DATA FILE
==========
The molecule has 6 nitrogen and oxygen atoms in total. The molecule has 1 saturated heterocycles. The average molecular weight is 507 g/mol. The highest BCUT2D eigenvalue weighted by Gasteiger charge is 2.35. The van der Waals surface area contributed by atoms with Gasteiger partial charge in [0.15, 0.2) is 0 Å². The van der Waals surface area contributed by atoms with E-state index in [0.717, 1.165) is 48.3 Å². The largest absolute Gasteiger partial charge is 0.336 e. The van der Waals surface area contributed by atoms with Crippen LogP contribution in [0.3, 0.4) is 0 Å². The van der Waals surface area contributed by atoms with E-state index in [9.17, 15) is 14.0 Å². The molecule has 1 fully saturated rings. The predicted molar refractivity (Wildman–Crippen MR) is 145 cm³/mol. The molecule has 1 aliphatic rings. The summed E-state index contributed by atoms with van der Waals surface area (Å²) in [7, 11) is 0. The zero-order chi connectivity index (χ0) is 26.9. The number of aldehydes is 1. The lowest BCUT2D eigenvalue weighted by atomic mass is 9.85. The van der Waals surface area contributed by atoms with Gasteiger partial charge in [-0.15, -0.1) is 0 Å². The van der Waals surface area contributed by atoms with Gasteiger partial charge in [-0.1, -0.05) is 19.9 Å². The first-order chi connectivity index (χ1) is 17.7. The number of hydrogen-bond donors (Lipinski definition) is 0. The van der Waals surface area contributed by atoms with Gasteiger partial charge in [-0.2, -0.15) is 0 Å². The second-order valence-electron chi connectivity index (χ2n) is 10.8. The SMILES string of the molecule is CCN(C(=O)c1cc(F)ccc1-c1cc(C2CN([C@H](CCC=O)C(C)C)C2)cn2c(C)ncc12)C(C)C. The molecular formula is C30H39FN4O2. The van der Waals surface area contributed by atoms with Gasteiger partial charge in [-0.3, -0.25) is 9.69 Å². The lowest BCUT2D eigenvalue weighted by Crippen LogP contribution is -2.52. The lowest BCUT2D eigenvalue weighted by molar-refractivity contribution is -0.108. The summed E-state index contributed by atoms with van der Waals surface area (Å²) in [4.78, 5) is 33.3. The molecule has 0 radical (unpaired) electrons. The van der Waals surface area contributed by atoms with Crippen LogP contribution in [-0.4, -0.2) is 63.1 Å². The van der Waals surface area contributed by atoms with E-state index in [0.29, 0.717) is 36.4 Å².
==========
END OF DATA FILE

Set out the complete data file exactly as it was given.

The molecule has 6 nitrogen and oxygen atoms in total. The molecule has 1 saturated heterocycles. The average molecular weight is 507 g/mol. The highest BCUT2D eigenvalue weighted by Gasteiger charge is 2.35. The van der Waals surface area contributed by atoms with Gasteiger partial charge in [0.15, 0.2) is 0 Å². The van der Waals surface area contributed by atoms with E-state index in [0.717, 1.165) is 48.3 Å². The largest absolute Gasteiger partial charge is 0.336 e. The van der Waals surface area contributed by atoms with Crippen LogP contribution in [0.3, 0.4) is 0 Å². The van der Waals surface area contributed by atoms with E-state index in [9.17, 15) is 14.0 Å². The molecule has 1 fully saturated rings. The predicted molar refractivity (Wildman–Crippen MR) is 145 cm³/mol. The molecule has 1 aliphatic rings. The summed E-state index contributed by atoms with van der Waals surface area (Å²) in [7, 11) is 0. The zero-order chi connectivity index (χ0) is 26.9. The number of aldehydes is 1. The lowest BCUT2D eigenvalue weighted by atomic mass is 9.85. The van der Waals surface area contributed by atoms with Gasteiger partial charge in [-0.15, -0.1) is 0 Å². The van der Waals surface area contributed by atoms with Gasteiger partial charge in [-0.1, -0.05) is 19.9 Å². The first-order chi connectivity index (χ1) is 17.7. The number of hydrogen-bond donors (Lipinski definition) is 0. The van der Waals surface area contributed by atoms with Gasteiger partial charge in [-0.2, -0.15) is 0 Å². The second-order valence-electron chi connectivity index (χ2n) is 10.8. The SMILES string of the molecule is CCN(C(=O)c1cc(F)ccc1-c1cc(C2CN([C@H](CCC=O)C(C)C)C2)cn2c(C)ncc12)C(C)C. The molecular formula is C30H39FN4O2. The van der Waals surface area contributed by atoms with Gasteiger partial charge in [-0.3, -0.25) is 9.69 Å². The lowest BCUT2D eigenvalue weighted by Crippen LogP contribution is -2.52. The lowest BCUT2D eigenvalue weighted by molar-refractivity contribution is -0.108. The summed E-state index contributed by atoms with van der Waals surface area (Å²) in [4.78, 5) is 33.3. The molecule has 0 radical (unpaired) electrons. The van der Waals surface area contributed by atoms with Crippen LogP contribution in [-0.4, -0.2) is 63.1 Å². The van der Waals surface area contributed by atoms with E-state index in [0.29, 0.717) is 36.4 Å².